Can a writer ever feel a sense of peace that their work will never be stolen? Recently I've read articles which seem to make light of new inexperienced writers concerned about their work being plagiarized. Some even marvel at the very thought of how new writers could be so naive as to think that they've brought forth and created some new original idea noting that multiple numbers of scripts come across their desks which are similar. What's the truth concerning this issue? Are upstart writers being extreme walking in paranoia in regard to sharing their ideas with the concerns of its being stolen? You could say that I'm writing this to myself as well by asking all many various questions to get a sense of what course of action should be taken--to withhold creative work or not to withhold---that is the question.
Quite frankly I've heard interesting arguments from both sides and see no valid reason to suggest that there isn't. First, is it true that there are many ideas in coming up with a story line which is similar? Most certainly. Is it presumptuous to consider that one has come up with an original concept whether it be a novel or screenplay? Somewhat, but we must define what's meant. To say there are only so many story lines one can write about is true. Various genre may include drama, mystery, romance, or science-fiction---the list can go on and on. Within each genre it could be said you're going to have the continual mix of the same protagonist verses the antagonist. To say however there doesn't involve a certain sense of uniqueness in the playing out of the details I'd say is not valid.
To illustrate there might very well be many stories using the doomed ship, 'Titanic' as it's theme. To release a novel prior to the movie release with the characters of Rose DeWitt Bukater, Jack Dawson and Cal Hockley and with the precise dialogue each one of them speak would in my opinion be pure plagiarism. Writing a story however about the doomed ship Titanic, with even a little romance mixed in, as seen in the Cameron, Titanic could never be said to be the theft, at least not in my court. Once again plagiarism needs defined. What some consider as having been stolen may not be theft at all. Consider the film classic, "The Wizard Of Oz." It's been suggested by some that George Lucas stole it to create, "Star Wars."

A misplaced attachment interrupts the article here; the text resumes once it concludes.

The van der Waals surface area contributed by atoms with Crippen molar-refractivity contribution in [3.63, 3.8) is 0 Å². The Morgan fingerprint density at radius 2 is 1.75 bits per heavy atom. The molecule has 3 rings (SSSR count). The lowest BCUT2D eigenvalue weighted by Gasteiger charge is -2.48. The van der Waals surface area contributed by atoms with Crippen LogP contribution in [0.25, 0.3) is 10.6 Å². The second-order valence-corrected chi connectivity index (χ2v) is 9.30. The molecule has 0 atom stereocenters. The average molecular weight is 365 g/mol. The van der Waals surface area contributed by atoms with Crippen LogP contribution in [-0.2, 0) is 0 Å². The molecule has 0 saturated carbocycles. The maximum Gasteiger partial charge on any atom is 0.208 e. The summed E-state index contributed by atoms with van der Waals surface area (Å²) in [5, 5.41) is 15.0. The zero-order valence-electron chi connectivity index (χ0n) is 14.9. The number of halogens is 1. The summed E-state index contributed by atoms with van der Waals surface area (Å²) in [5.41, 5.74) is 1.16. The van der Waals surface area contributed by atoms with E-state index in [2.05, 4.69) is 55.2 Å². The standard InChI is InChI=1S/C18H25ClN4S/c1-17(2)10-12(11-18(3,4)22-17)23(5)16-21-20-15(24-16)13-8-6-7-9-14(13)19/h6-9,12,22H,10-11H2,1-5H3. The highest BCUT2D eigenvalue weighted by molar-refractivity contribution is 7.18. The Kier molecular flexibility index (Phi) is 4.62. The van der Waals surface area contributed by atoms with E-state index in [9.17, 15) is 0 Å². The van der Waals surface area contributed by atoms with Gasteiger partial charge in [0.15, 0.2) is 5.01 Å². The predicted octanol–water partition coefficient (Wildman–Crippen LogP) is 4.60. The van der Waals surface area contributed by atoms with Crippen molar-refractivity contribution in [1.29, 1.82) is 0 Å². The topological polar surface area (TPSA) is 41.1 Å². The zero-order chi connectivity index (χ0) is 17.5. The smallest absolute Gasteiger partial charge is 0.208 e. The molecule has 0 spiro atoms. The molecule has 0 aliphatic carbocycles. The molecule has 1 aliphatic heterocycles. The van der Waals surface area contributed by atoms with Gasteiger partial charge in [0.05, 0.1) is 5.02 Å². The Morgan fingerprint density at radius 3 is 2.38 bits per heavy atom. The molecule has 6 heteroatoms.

There are interesting similarities between Dorothy's and Princess Leia. You had Dorothy's little dog, To To, and Princess Leia had R2DT. You had the Tin Man and you had C3P0. You had the Lion and you had Chewbacca. You had Dorothy locked up in the witches castle and you had Princess Leia needing rescued from the Death Star war ship. You had the witch and in Star Wars you had Darth Vader. You had various similarities but their characters are played out in slightly different ways. A story that was stolen? I'd say not and I'd hardly say one could claim plagiarism. With a considerable amount of exact dialogue and names being the same a clear argument could however be made that certain things have been lifted from other authors.
Some writers ask the question why does it really matter if a work is stolen. The reasoning here would be a writer needs to get their talent out there and at least you're being recognized by the ones with power. One never knows, perhaps a day would come where they give you a call desiring you on their team. Some might resign themselves to the pros of accepting such . The thought would be not to seek to capitalize on any one particular piece of work but to rather to get one's writing style out there receiving exposure. If another however would find such a unpalatable approach then to publish screen play ideas through novels or short stories and selling the download as an ebook; one might find that the best way to ensure they'll sleep at night, and find the elusive sense of peace.